mainly against Gram-positive bacteria and either displays much lower activity against the Gram-negative ones or is
inactive at all [11, 17, 26, 45-47, 49, 58, 77, 80]. Such results can be seen in the work of Kujumgiev et al. [26] who
tested propolis samples from different geographic regions (tropical and temperate zones) against Staphylococcus aureus
and Escherichia coli. All the extracts displayed significant antibacterial activity against S. aureus but none was active
against E.coli. Although it can be argued that only two species were tested, it is also relevant that all the 12 samples
tested, from so different origins, showed the same effect. Grange and Davey [46] reported that ethanol extracts from
propolis (EEP) completely inhibited the growth of S. aureus, Enterococcus spp. and Bacillus cereus, partially inhibited
Pseudomonas aeruginosa and E. coli growth and had no effect on Klebsiella pneumoniae. Sforcin et al. [47]
investigated the antibacterial activity of Brazilian propolis collected during the four seasons and observed that low
concentrations inhibited the growth of Gram-positive bacteria and that higher concentrations of EEP were needed to
inhibit Gram-negative bacteria. Interestingly, no significant differences were registered on the survival curves of S.
aureus and E. coli after incubation with propolis collected at different times. It could be expected that propolis produced
in different seasons, and therefore from potentially different plant species or plant organs, exhibit significant chemical
variation but, as climatic diversity is also an important factor, it may be the case that the sampling area might not reveal
a significant climatic variation during the year and so it may have a more or less constant flora.
A variety of studies have been performed with bacteria of odontological relevance, which is one of the most
prominent areas of propolis application. Dental plaque is related with colonization of oral microorganisms and the
accumulation of extracellular polysaccharides that are synthesized from sucrose by glucosyltransferase of Streptococcus
spp. [14]. Park et al. [30] tested Brazilian propolis samples collected in various regions and noticed that all the samples
inhibited the enzyme activity. Also, several periodontal disease-causing anaerobic bacteria are susceptible to propolis
aqueous-ethanolic extract, again the Gram-negative being the most resistant to propolis action [44, 75, 76]. Some
authors suggested that the increased resistance of Gram-negative bacteria could be due to the presence of plasma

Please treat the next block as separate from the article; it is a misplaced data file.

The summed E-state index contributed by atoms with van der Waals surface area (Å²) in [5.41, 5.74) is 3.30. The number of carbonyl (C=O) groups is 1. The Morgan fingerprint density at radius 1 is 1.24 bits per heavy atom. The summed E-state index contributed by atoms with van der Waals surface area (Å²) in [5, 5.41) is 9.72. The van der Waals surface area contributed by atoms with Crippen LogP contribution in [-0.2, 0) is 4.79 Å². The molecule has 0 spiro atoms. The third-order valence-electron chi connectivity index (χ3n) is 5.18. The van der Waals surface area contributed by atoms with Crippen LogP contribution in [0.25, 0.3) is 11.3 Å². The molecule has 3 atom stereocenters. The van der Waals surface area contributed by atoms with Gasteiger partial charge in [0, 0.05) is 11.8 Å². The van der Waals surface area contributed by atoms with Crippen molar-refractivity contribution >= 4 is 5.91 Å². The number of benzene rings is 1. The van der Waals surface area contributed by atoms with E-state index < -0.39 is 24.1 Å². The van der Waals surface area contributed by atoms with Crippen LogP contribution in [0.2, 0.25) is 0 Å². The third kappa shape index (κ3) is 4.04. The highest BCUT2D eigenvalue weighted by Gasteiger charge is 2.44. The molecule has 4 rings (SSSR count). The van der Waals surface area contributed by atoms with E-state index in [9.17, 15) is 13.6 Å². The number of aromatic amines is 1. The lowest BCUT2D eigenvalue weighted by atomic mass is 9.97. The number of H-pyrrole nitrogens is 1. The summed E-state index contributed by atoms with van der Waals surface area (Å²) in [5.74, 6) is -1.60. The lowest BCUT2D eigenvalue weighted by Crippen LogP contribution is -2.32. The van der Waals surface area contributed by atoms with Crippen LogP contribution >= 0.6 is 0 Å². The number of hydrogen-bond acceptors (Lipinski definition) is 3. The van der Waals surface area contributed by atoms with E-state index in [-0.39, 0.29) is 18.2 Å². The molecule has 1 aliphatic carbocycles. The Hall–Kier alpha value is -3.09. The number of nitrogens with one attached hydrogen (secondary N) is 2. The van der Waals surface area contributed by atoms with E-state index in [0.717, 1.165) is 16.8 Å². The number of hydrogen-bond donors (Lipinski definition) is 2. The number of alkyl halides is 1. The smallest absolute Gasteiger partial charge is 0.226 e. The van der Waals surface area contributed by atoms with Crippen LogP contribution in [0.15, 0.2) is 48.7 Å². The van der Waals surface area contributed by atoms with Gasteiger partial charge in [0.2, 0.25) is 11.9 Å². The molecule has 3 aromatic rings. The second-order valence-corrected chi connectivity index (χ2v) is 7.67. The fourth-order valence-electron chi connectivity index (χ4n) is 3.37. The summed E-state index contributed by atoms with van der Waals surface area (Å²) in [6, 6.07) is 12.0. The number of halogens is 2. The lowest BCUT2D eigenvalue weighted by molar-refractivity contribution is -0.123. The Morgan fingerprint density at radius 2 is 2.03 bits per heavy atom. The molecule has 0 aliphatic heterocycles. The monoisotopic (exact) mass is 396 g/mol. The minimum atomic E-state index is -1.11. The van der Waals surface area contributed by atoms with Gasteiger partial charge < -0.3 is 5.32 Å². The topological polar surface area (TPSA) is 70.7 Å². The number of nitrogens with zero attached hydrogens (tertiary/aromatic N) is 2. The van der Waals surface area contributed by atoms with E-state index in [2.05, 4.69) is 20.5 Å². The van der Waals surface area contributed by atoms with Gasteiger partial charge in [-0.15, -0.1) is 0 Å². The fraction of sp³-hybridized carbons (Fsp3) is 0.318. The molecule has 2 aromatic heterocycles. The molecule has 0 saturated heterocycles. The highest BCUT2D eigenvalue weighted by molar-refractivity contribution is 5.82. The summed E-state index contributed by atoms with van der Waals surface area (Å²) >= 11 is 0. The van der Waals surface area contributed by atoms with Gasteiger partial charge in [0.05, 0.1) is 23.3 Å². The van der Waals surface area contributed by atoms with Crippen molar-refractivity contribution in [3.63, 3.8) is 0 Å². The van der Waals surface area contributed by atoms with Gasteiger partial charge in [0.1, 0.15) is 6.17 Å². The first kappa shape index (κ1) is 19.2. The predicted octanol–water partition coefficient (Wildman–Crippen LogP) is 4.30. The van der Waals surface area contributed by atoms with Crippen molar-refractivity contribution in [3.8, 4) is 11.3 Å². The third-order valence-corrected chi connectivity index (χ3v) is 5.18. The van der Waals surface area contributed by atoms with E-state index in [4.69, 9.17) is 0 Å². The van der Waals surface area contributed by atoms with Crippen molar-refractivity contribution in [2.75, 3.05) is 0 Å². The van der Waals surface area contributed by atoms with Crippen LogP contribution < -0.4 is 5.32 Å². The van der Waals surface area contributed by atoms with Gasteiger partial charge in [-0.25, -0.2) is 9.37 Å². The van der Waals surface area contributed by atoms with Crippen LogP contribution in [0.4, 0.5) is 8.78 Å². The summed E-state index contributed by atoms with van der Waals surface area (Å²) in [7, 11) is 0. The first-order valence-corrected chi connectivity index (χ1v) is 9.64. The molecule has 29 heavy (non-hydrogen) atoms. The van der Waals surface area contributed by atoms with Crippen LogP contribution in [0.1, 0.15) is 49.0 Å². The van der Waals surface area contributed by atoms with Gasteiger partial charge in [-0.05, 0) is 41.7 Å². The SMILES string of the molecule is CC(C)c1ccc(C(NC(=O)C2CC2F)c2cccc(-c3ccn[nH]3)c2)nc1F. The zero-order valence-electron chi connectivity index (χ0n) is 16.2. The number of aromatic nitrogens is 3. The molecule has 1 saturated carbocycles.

membrane efflux pumps that would prevent intracellular entry of propolis constituents, or promote their extrusion from
the cell, or even because propolis contains many plant-derived resin constituents which are secreted to protect plants
from Gram-positive pathogens mostly [81]. Varroa mites are parasites that can destroy the hive and which harbours
predominantly Gram-positive bacteria [82], a fact that could be another ecological rationale for this “antiseptic” activity
against Gram-positive microbes.
Propolis antibacterial activity has been mainly correlated with flavonoids, with galangin, pinocembrin and
pinostrobin being recognized as the most effectives [64]. However, there are reports of propolis samples containing
only traces of flavonoids but displaying an antibacterial action [23]. Ferulic and caffeic acid, prenylated coumaric acid
and benzophenone derivatives or diterpenic acids are also bioactive compounds [1, 2, 26, 28, 32, 83] but the exact
Current Research, Technology and Education Topics in Applied Microbiology and Microbial Biotechnology
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mechanism of antimicrobial action still remains to be elucidated and has been subject of only a few publications.
Through electron microscopy and micro-calorimetric assay, it was shown that EEP interferes with the division of
Streptococcus agalactie through the formation of pseudo-multicellular forms, cytoplasm disorganization, protein
synthesis inhibition and cell lysis [84]. Many bacteria are effectively killed by flavonoids. However, the primary targets
of flavonoids, the eicosanoids, do not appear to be formed by bacteria as the involved enzymes are only present in
eukaryotic cells. Prokaryotic do however contain metalloenzymes, such as phosphatases, and the heavy metal atoms
form a strong ligand complex with flavonoids. The bactericidal effect of flavonoids may therefore be originated from a
metabolic perturbation in ion channels as a result of impairment in phosphorylation/dephosphorylation reactions [70,
83]. Caffeic acid, benzoic acid, and cinnamic acid probably act on the microbial membrane or cell wall sites as well,
causing functional and structural damages [11, 83]. Some diterpenes and phenolic compounds possess activity against
Helicobacter pylori [72] a Gram-negative bacteria that causes peptic ulcer disease and gastric cancer.
Until now, no single propolis component has shown to possess antibacterial activity higher than that of the total
extract [85]. Some authors attribute the highly complex and variable composition of propolis as a reason for its antimi-
crobial activity and the data gathered so far suggests that it can be linked to multiple targets, with several constituents
acting in synergy [2, 51, 73, 83, 84]. Propolis affects cytoplasmic membrane, inhibits bacterial motility and enzyme
activity, exhibits bacteriostatic activity against different bacterial genera and can be bactericidal in high concentrations
[83]. The antibacterial efficacy of EEP increases at higher temperature (37 ºC) and at acidic pH (pH 5.0) [86]. Propolis
has a multiple action against many virulence factors of Gram-positive bacteria of clinical interest: staphylococcus’s
virulence factor coagulase is completely suppressed, lipase strongly reduced and a dose-dependent prevention of